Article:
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Rebecca Walton, Robin E. Mays, & Mark P. Haselkorn. (2011). Defining fast: Factors affecting the experience of speed in humanitarian logistics. In E. Portela L. S. M.A. Santos (Ed.), 8th International Conference on Information Systems for Crisis Response and Management: From Early-Warning Systems to Preparedness and Training, ISCRAM 2011. Lisbon: Information Systems for Crisis Response and Management, ISCRAM.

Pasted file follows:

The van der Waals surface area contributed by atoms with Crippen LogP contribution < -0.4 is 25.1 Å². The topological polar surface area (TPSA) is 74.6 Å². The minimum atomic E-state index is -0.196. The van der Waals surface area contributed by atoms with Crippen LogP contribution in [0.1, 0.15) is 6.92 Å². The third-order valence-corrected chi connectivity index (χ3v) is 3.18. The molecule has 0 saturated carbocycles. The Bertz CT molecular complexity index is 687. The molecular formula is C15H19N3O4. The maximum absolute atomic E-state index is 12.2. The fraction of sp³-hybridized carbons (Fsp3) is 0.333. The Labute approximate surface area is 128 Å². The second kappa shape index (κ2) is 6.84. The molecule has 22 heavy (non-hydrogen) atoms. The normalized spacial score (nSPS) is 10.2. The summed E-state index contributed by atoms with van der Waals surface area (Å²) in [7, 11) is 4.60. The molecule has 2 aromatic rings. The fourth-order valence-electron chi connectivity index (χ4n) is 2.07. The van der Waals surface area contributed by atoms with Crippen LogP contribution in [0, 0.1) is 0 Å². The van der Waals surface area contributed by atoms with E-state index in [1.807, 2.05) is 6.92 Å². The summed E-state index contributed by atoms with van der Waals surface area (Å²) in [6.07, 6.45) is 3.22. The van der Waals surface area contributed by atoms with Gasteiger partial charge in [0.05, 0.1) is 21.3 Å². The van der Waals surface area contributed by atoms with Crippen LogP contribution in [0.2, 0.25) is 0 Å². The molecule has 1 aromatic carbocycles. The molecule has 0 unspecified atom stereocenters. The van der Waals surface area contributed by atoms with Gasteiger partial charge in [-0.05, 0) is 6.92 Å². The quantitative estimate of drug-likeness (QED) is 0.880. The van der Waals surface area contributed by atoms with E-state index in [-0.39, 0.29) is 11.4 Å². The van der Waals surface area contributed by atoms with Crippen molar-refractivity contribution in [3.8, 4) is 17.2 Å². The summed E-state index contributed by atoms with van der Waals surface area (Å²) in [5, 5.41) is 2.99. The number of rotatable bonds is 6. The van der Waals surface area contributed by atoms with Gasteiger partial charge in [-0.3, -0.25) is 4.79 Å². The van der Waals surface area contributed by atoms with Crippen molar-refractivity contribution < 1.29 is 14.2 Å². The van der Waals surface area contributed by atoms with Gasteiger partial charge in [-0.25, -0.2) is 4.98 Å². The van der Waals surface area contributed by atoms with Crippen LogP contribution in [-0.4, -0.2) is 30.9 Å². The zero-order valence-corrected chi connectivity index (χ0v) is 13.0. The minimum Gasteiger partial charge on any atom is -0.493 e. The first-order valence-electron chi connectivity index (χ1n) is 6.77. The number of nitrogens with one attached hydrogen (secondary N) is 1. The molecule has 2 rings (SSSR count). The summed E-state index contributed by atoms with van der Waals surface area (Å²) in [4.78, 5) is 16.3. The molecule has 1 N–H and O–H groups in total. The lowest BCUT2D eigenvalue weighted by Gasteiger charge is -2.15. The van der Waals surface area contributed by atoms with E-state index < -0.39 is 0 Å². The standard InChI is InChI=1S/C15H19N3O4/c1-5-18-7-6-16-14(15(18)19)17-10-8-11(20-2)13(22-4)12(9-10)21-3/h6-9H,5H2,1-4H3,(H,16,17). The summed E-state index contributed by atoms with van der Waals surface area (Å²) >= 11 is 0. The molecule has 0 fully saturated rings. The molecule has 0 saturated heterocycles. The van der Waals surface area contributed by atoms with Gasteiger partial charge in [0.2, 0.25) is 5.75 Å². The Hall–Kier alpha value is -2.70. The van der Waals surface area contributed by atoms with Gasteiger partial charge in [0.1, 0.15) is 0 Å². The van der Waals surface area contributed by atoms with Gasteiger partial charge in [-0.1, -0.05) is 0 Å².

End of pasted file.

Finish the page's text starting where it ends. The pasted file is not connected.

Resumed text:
Abstract: Speed is a central value for emergency logistics stakeholders. Emergency response literature makes a compelling case for rapid logistics processes to provide goods and services in humanitarian emergencies. However, speed is not well-defined concept. While situational demand contributes to the need for speed, an important factor is the perception of speed given the experience of the response stakeholders. Unfortunately, the literature lacks complex, situated pictures of how logistics stakeholders experience speed (i.e., what does it mean for a logistics process to be “fast”? What factors affect whether stakeholders perceive a logistics experience as fast?) To address this gap, we explored how logistics stakeholders in a large international humanitarian organization experience and perceive speed of operations. Our findings suggest that (1) the experience of speed is often comparative, not solely objective; (2) close communication between internal clients (field requestors) and service providers (logistics team) can make clients more likely to experience the logistics process as fast; and (3) feeling in control of decision-making can make both clients and service providers more likely to experience the logistics process as fast.